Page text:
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Help! Receiver only has 1.5 volt where 5 volts should be...

#1
Question... What if my receiver is only sending 1.5volts to the servos? It is a Hubsan flight controller and receiver in one unit. Have you ever heard of this? Thank you!

I have a DX8 transmitter and spektrum receivers on my own projects but I was just salvaging parts from a Hubsan RTF airplane to give to a kid.
 

FDS

Well-known member
#2
If it only powered little linear actuator type servos then be aware it might not have the power for larger ones.
Drone controllers don’t have a PWM output for servos usually.
If it was a Heli one then it might not be sending the full 5v if the servos are at rest. Servos draw power to move the arm and hold it in position, centred is their idle position.
 
#3
If it only powered little linear actuator type servos then be aware it might not have the power for larger ones.
Drone controllers don’t have a PWM output for servos usually.
If it was a Heli one then it might not be sending the full 5v if the servos are at rest. Servos draw power to move the arm and hold it in position, centred is their idle position.
Thanks for the reply! Do you think this is a drone controller? This receiver was sourced from a Hubsan airplane (H301s Spy Hawk) but you might be right, this might be a drone controller. Here is a picture of it.
The reason I wanted to source the electronics out of this RC is because it has Stabilization, 5.8ghz FPV, GPS Return to home, telemetry and a lot more at an inexpensive entry rate, especially for beginners.

Point being... Has anyone heard of 1.5v servos? Or does anyone think that I need to splice in separate 5v power to run the servos and ESC if the PWM is good from the receiver. Is this a common problem?
 

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FDS

Well-known member
#4
That should run regular servos, just not huge metal gear digital ones.
At what point did you measure the output voltage? Was the system just sat connected to the TX or were you putting in stick commands? At rest it won’t send more than signal voltage. Motors of any kind draw 0v off, servo signal voltage is just there to stop the control surface moving off centre. It’s a flight controller for FPV aircraft, not a quad controller. Looks like it might be useful, you will need a GPS antenna and you will have to calibrate it I suspect if you want return to home etc.
You don’t need any of those features for a beginner. Low rates and a bit of expo will be all you would need.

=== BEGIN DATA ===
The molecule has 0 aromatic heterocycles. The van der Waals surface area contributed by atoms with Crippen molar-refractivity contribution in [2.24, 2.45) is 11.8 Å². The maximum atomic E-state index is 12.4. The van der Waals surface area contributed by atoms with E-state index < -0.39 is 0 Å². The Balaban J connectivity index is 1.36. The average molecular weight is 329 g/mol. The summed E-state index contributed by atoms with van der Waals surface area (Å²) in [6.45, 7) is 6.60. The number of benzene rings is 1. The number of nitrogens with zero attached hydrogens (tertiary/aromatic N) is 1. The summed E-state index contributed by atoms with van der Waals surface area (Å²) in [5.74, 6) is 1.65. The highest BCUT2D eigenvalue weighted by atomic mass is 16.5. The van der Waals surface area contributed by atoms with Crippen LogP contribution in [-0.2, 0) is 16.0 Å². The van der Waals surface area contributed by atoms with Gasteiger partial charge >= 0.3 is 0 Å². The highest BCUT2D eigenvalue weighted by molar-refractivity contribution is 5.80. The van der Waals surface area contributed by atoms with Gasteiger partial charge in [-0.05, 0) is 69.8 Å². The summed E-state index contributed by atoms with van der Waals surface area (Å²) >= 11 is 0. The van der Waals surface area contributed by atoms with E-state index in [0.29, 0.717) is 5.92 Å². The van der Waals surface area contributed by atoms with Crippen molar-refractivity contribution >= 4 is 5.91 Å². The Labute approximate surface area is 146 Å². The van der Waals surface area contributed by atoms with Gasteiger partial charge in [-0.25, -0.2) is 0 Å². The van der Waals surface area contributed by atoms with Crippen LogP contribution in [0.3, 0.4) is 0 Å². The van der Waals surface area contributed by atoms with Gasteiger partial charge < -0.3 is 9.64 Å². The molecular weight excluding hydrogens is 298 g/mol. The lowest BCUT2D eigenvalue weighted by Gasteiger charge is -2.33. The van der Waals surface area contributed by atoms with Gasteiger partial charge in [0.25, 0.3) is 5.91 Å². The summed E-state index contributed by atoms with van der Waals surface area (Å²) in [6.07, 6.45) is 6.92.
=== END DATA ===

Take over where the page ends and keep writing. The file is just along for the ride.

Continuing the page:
#6
That should run regular servos, just not huge metal gear digital ones.
At what point did you measure the output voltage? Was the system just sat connected to the TX or were you putting in stick commands? At rest it won’t send more than signal voltage. Motors of any kind draw 0v off, servo signal voltage is just there to stop the control surface moving off centre. It’s a flight controller for FPV aircraft, not a quad controller. Looks like it might be useful, you will need a GPS antenna and you will have to calibrate it I suspect if you want return to home etc.
You don’t need any of those features for a beginner. Low rates and a bit of expo will be all you would need.
Lol, Of course you don't "need" Stabilization and RTH etc... but It has it, so why not keep it!?

As for the GPS, it comes with all that, the GPS module, Compass Module, Camera 5.8TX, telemetry, etc... all for $40. If I can get this to work This would be phenomenal to put in all my planes.

So, I measured the middle of the 3 wires with the receiver battery and system plugged in. My spektrums usually measure 5v, this one measured 1.5v. Then i measured the "S" side of the 3 wires and it measured 1.5v at rest as well as 1.5v at 100% on the transmitter, which is correct, right? Because its the pulse rate of that 1.5v that matters? So, why would the constant power be 1.5v? Are there servos in the RC industry that run on 1.5v? I contacted Hubsan with no answer yet.
 

FDS

Well-known member
#8
No idea about that. What was in the original plane?
I have to admit to not measuring my servo voltages, I would guess the signal voltage would vary and the 5v rail would be the constant. Thankfully it’s not something I have had to worry about, so I can learn from this thread too.
Sitting back, waiting for a clever person....
 

DamoRC

Well-known member
Mentor
#9
What battery / BEC are you powering the unit with and what voltage is being output to the controller (measuring before you connect to the FC). I would think that these are 5V in, 5V out. Also, do you know why it has 2 JST inputs, is the second just a daisy chain connector
 

DamoRC

Well-known member
Mentor
#10
Based on this article the longer JST is for your battery and the shorter is to power your esc. In this configuration I would think it has its own voltage regulator. So it needs 2S in on the battery JST. Is this how you are powering it?